How does a bike work 1

Simple machines

With the help of a gearshift, you can adapt the effort required when riding a bicycle to your physical capabilities and the different requirements of the terrain. There are different types of circuit. The so-called chain gears and the so-called hub gears are particularly widespread.

Derailleur

The structure of the widely used derailleur is particularly easy to understand.

On the crank side, up to three gears (chainrings) sit next to each other on one axis. Depending on the purpose of the bike (e.g. racing bike or mountain bike), the radii of the gears are slightly different. It is common not to specify the radius or diameter of a gear, but the number z of teeth (this number is proportional to the gear radius or diameter).
Mountain bikes usually have three gears on the crank side. A common combination is e.g. 48 | 36 | 26 teeth.

On the axle of the rear wheel there is a ring gear with up to ten gear wheels (pinions) arranged next to each other. A common combination for a mountain bike with nine gears on the rear axle is, for example, 11 | 12 | 14 | 16 | 18 | 21 | 24 | 28 | 32 teeth.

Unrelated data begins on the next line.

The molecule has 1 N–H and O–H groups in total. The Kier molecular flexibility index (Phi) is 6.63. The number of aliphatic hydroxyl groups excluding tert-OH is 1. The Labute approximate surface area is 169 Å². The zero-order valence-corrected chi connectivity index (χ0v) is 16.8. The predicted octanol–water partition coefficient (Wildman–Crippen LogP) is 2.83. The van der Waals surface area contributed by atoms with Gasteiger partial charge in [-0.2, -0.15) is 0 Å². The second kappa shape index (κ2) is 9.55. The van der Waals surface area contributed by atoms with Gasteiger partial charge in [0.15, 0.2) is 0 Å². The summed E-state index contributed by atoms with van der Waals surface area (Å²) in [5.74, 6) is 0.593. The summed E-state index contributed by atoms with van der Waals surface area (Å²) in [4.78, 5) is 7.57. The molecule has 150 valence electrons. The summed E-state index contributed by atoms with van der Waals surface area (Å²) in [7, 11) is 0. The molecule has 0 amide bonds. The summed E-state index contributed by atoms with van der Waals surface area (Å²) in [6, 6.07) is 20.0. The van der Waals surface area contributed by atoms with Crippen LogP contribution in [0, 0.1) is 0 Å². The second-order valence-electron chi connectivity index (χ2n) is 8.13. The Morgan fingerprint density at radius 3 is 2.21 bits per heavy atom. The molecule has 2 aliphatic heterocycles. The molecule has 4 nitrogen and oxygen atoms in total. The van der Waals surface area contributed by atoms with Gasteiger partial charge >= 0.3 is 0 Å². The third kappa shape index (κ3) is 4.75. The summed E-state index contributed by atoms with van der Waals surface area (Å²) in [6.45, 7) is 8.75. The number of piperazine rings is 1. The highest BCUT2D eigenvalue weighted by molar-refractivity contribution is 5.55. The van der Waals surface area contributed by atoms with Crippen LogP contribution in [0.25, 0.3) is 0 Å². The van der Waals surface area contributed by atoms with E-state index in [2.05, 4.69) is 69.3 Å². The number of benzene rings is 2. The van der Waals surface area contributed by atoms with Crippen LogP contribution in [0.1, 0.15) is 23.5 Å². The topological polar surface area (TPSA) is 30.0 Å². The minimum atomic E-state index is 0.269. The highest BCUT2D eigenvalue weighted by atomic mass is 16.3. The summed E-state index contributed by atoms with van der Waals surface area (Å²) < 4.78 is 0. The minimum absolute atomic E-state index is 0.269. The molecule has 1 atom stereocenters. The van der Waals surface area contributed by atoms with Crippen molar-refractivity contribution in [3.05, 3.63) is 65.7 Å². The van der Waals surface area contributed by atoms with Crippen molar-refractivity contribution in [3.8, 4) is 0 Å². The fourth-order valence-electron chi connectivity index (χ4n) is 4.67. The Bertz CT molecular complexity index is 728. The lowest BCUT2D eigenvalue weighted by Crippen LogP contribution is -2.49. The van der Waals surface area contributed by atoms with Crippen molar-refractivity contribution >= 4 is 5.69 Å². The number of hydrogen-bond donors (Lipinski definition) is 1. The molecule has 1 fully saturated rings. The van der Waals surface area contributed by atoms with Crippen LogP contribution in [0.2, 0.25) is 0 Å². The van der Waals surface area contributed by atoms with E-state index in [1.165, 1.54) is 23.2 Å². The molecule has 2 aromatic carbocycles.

If a bicycle has 3 gears on the crank and 9 gears on the rear wheel, it theoretically has 3 ยท 9 = 27 different gears.

Gear ratio for the derailleur

The effort required to pedal is particularly low if you choose the sprocket with the lowest number of teeth on the crank and the sprocket with the highest number of teeth on the rear wheel (see the corresponding sample exercises).
Conversely, the effort is greatest when you select the largest sprocket on the crank and the smallest sprocket on the rear wheel.

If you set the gearshift so that the effort required is small, you have to crank more often to cover a certain distance than with a gearshift with great effort.